How Does a Political Reporter Write a Memoir? First, Read Books. A Lot of Books.

Feb 16, 2018 · 39 comments
Yaj (NYC)
Well, having read Ms Chozick's book--"Chasing Hillary", it's pretty clear that Ms Chozick didn't bother to read the most famous book on the 2016 Hillary campaign: "Shattered". As for visiting a foreign land, that I believe Ms Chozick did, one where Westchester County New York is either west of the Hudson River, or the sun rises in the west. It's a sort of fanciful description of a Westchester that does not exist on any map that Ms Chozick puts on page 9. This same strange land has lead coming from the Flint Michigan river and contaminating Flint's drinking water. This later in the book more serious error suggests that Ms Chozick really wasn't paying much attention to Hillary Clinton or Flint Michigan. Not the only metal mistake Chozick makes, she seems think a rental car (hers for the week) was made out of aluminum. Very few cars are made of aluminum, perhaps the Acura NSX. The Ford F150 is. Now, I do think that Ms Chozick has driven a car in New Hampshire, since yes the state has many traffic circles--a fact she remarks upon. I'd like Ms Chozick to have explained what she planned to tell her son (and any other future children) regards her part in working to elect Donald Trump. I hope for her sake, that Ms Chozick can tell her child she was in the right place and did the right thing on Feb. 15th 2003. It was a Sunday, such activity would help balance the horror that she helped to inflict upon the USA.
Richie (Los Angeles)
Thank you, Amy, for writing about reading and writing, sharing your story of growing up and working as a reporter, and the daily commitment and effort serious writing requires. I do wonder about how many books will be left unread when I am called to leave this Earth. Seems like time slips away and there are many more books to read, more words to write. Each day a new day, though, for both.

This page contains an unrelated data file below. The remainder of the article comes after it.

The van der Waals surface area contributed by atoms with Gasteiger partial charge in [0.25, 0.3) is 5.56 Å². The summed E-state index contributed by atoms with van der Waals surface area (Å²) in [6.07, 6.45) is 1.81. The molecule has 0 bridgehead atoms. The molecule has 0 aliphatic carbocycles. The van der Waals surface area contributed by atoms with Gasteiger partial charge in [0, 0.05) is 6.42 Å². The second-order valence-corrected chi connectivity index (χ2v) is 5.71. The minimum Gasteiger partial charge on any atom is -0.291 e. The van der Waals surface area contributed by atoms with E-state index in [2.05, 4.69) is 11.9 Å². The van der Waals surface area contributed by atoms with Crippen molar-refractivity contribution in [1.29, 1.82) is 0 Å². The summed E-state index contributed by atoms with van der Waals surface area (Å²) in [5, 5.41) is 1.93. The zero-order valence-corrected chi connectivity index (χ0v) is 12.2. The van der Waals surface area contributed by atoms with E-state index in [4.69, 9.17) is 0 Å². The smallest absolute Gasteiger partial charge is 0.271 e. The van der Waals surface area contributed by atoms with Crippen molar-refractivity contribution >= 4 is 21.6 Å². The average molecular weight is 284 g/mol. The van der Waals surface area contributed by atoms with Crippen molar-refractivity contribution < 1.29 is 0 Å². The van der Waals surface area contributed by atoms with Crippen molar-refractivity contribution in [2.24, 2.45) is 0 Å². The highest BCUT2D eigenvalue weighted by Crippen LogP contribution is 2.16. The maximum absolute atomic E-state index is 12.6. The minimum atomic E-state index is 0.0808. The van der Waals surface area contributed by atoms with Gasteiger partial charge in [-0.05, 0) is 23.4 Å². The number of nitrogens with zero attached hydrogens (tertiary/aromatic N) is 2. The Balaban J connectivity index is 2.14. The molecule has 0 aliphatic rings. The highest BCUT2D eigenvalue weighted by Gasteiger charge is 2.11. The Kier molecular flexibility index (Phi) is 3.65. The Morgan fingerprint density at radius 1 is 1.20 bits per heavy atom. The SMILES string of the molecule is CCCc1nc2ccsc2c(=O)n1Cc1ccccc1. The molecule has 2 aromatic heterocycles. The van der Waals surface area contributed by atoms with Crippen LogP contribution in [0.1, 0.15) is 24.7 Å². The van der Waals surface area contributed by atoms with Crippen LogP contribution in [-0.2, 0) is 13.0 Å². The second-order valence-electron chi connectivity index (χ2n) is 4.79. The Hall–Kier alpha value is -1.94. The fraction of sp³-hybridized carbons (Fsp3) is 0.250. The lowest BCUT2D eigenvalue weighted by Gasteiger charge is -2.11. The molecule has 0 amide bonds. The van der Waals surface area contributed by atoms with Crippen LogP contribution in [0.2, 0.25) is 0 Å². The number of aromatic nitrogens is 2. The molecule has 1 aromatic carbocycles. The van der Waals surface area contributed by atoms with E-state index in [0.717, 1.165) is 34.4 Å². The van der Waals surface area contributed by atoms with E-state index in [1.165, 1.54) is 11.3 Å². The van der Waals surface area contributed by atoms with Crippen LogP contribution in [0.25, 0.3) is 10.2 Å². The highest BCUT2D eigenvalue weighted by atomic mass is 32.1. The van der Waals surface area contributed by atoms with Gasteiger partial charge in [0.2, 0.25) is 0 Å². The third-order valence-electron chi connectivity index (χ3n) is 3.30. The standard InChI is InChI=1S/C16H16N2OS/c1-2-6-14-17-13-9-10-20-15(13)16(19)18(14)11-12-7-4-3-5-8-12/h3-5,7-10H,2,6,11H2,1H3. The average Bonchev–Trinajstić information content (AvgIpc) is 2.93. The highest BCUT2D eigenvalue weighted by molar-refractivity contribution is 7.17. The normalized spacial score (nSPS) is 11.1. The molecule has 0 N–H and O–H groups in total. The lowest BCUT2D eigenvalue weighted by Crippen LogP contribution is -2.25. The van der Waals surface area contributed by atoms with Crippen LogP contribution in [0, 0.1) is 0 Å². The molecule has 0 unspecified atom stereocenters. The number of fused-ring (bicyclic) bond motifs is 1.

Beth Kephart (Philadelphia)
A beautiful list. In the final pages of Handling the Truth: On the Writing of Memoir, a memoir guide, I write about some 80 additional memoirs, true memoirs as opposed to autobiography, that might also inspire you. In my (free) monthly memoir newsletter, Juncture Notes, I interview the best working memoirists of our time who speak with great depth about how these books get made. Just in case you are looking for more to read.
Marcia (Texas)
Amy, your wit is biting, your intellect immense ... and you're from San Antonio. Wish you the best!
Michael Judge (Washington DC)
You have nailed it. When I wrote my book ("The Dance of Time: a History of the Calendar"), I was working full time at the Capitol and fretted that I would never be able to do it in the evenings. But I remembered the priceless advice of the great Gene Wolfe, who claimed that writing while otherwise employed would be a relief from actual labor. He was correct, but I soon learned that writing is indeed a very fraught and lonely country; and your essay was so true, so terrific, so funny, so grand! Thanks pal!
Montesin (Boston)
I have written and published the best biography I could find: my own. To convince me of the ethical and non-narcissistic component of the task I followed this definition: "Autobiographies are personal descriptions of the most significant events in one’s history. They aren’t, although can be, a selfish leap concluding and announcing that we’re special or better than the rest of the world. But in reality, they are no more than chronicles of a simple surprise: realizing one day that we’ve arrived at a point in life different from what we anticipated even if we had dreamed of it. It may be the heroic acts of a coward or the spineless behavior of the brave. Based on that definition, my story certainly qualified. So far I have not found any arguments.
Reuben Ryder (New York)
With everything written, why aren't we smarter as a country, as a people, as a society? Hmmm! Perhaps, each generation has to learn for itself in order to achieve emotiona maturity, and this is the part that has dropped out of the equation, at least, in this country. What a sad state of affairs, in more way than ones, twos and threees.
Paul La Rosa (Brooklyn)
David Carr was right. You need to get out of the daily reporter’s mindset to write a book. And btw, you should read my memoir, ‘leaving story avenue; my journey from the projects to the front page.’ Been there, done that! :)